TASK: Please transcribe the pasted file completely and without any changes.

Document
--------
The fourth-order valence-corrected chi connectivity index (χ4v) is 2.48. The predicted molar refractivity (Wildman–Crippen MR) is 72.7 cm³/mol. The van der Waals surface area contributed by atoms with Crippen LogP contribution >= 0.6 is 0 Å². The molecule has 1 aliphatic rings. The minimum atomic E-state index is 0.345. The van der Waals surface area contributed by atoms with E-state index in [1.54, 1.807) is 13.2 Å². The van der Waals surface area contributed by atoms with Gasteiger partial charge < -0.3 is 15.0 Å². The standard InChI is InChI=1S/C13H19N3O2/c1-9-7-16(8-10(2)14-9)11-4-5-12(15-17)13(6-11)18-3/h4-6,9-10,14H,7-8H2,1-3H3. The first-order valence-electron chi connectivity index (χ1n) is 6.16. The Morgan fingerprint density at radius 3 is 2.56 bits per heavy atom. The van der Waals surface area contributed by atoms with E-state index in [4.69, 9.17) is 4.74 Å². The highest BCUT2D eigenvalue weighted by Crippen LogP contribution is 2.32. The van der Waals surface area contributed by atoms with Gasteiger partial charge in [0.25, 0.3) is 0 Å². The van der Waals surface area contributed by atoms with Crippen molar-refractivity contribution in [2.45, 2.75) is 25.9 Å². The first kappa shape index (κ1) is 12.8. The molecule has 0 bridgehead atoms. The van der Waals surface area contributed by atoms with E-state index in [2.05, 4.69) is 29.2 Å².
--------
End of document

The fourth-order valence-corrected chi connectivity index (χ4v) is 2.48. The predicted molar refractivity (Wildman–Crippen MR) is 72.7 cm³/mol. The van der Waals surface area contributed by atoms with Crippen LogP contribution >= 0.6 is 0 Å². The molecule has 1 aliphatic rings. The minimum atomic E-state index is 0.345. The van der Waals surface area contributed by atoms with E-state index in [1.54, 1.807) is 13.2 Å². The van der Waals surface area contributed by atoms with Gasteiger partial charge < -0.3 is 15.0 Å². The standard InChI is InChI=1S/C13H19N3O2/c1-9-7-16(8-10(2)14-9)11-4-5-12(15-17)13(6-11)18-3/h4-6,9-10,14H,7-8H2,1-3H3. The first-order valence-electron chi connectivity index (χ1n) is 6.16. The Morgan fingerprint density at radius 3 is 2.56 bits per heavy atom. The van der Waals surface area contributed by atoms with E-state index in [4.69, 9.17) is 4.74 Å². The highest BCUT2D eigenvalue weighted by Crippen LogP contribution is 2.32. The van der Waals surface area contributed by atoms with Gasteiger partial charge in [0.25, 0.3) is 0 Å². The van der Waals surface area contributed by atoms with Crippen molar-refractivity contribution in [2.45, 2.75) is 25.9 Å². The first kappa shape index (κ1) is 12.8. The molecule has 0 bridgehead atoms. The van der Waals surface area contributed by atoms with E-state index in [2.05, 4.69) is 29.2 Å².